Socrates, the father of critical thinking. They even pride themselves on it; after all, who wants children to just take in knowledge passively? But there is a problem with this widespread belief.
Ellen Weinstein Advertisement A democracy relies on an electorate of critical thinkers. Yet formal education, which is driven by test taking, is increasingly failing to require students to ask the kind of questions that lead to informed decisions.
More than a decade ago cognitive scientists John D. Bransford and Daniel L. Shockingly, the two groups came up with plans of similar quality although the college students had better spelling skills.
From the standpoint of a traditional educator, this outcome indicated that schooling had failed to help students think about ecosystems and extinction, major scientific ideas. The researchers decided to delve deeper, however.
They asked both groups to generate questions about important issues needed to create recovery plans. On this task, they found large differences. The college students had cultivated the ability to ask questions, the cornerstone of critical thinking.
They had learned how to learn. Museums and other institutions of informal learning may be better suited to teach this skill than elementary and secondary schools.
Specifically, their questions became more comprehensive at the new exhibit. Asking juicy questions appears to be a transferable skill for deepening collaborative inquiry into the science content found in exhibits.
This type of learning is not confined to museums or institutional settings. One of the best examples is The Daily Show with Jon Stewart, in which the eponymous host expertly shreds political, commercial and scientific-sounding claims in the press by using numbers, logic and old video.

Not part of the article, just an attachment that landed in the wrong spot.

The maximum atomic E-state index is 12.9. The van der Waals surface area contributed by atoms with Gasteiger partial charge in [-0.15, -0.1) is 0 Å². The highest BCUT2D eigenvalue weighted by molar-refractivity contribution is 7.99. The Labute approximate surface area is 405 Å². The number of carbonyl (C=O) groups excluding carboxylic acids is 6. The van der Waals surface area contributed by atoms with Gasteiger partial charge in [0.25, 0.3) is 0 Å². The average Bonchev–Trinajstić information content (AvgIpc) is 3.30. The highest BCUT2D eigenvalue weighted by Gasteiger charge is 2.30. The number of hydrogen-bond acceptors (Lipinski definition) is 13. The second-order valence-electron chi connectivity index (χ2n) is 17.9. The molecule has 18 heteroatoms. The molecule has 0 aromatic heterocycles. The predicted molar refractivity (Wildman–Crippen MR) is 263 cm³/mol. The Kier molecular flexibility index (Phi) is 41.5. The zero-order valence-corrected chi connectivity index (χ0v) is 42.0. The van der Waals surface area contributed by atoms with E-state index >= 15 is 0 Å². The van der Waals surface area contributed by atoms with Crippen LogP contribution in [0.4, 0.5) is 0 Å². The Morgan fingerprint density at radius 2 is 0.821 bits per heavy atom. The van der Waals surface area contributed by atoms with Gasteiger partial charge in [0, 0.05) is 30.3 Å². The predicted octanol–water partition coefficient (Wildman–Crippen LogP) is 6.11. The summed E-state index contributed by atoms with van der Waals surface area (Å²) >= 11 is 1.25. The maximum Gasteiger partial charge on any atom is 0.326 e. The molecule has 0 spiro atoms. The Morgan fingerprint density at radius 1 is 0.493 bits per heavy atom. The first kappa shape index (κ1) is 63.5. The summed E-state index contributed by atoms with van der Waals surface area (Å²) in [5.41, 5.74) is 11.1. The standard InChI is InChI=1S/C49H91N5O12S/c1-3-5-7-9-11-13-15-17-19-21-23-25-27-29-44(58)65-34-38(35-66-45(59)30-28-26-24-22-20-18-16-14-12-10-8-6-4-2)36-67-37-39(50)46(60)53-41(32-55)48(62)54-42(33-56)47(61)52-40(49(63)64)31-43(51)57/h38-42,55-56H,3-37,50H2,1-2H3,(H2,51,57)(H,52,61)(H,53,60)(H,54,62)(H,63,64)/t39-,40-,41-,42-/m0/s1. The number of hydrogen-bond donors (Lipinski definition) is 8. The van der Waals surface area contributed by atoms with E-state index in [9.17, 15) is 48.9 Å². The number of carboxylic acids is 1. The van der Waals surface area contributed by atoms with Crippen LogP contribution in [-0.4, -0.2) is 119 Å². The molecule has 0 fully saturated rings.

The Maker Faire, which conducts techie do-it-yourself projects, has reintroduced the idea that our learning is richer for our mistakes: Informal learning environments tolerate failure better than schools. Perhaps many teachers have too little time to allow students to form and pursue their own questions and too much ground to cover in the curriculum and for standardized tests.
But people must acquire this skill somewhere. Our society depends on them being able to make critical decisions, about their own medical treatment, say, or what we must do about global energy needs and demands. For that, we have a robust informal learning system that eschews grades, takes all comers, and is available even on holidays and weekends.
This article was originally published with the title "What Is Your Question?Strategies for Teaching Critical Thinking Skills.
You can use the techniques below for teaching critical thinking skills in every lesson and subject. Get creative and find different ways to incorporate them into your teaching practices. 1. Begin with a Question.
This is the simplest foray into critical thinking. Three Tools for Teaching Critical Thinking and Problem Solving Skills Kristen Sligner’s Grade 2 class used a case study about an ice cream company to explore tensions. After completing their Pro-Pro charts and creating a reframe question, students brainstormed possible solutions.
«How Can We Teach Critical Thinking Skills? | Main | How Can You Tell The Difference Between Good And Bad Education Research? Response: Several Ways To Teach Critical Thinking . Therefore, it can be argued that there needs to be an engineering-specific definition of what comprises critical thinking, and that this specific skill can be taught in the classroom.
share | improve this answer. Critical thinking skills are important, but can thinking be taught in the classroom? Find out as we discuss tips to encourage students to think critically. offers hundreds . Critical thinking skills are important, but can thinking be taught in the classroom?
Find out as we discuss tips to encourage students to think critically. offers hundreds .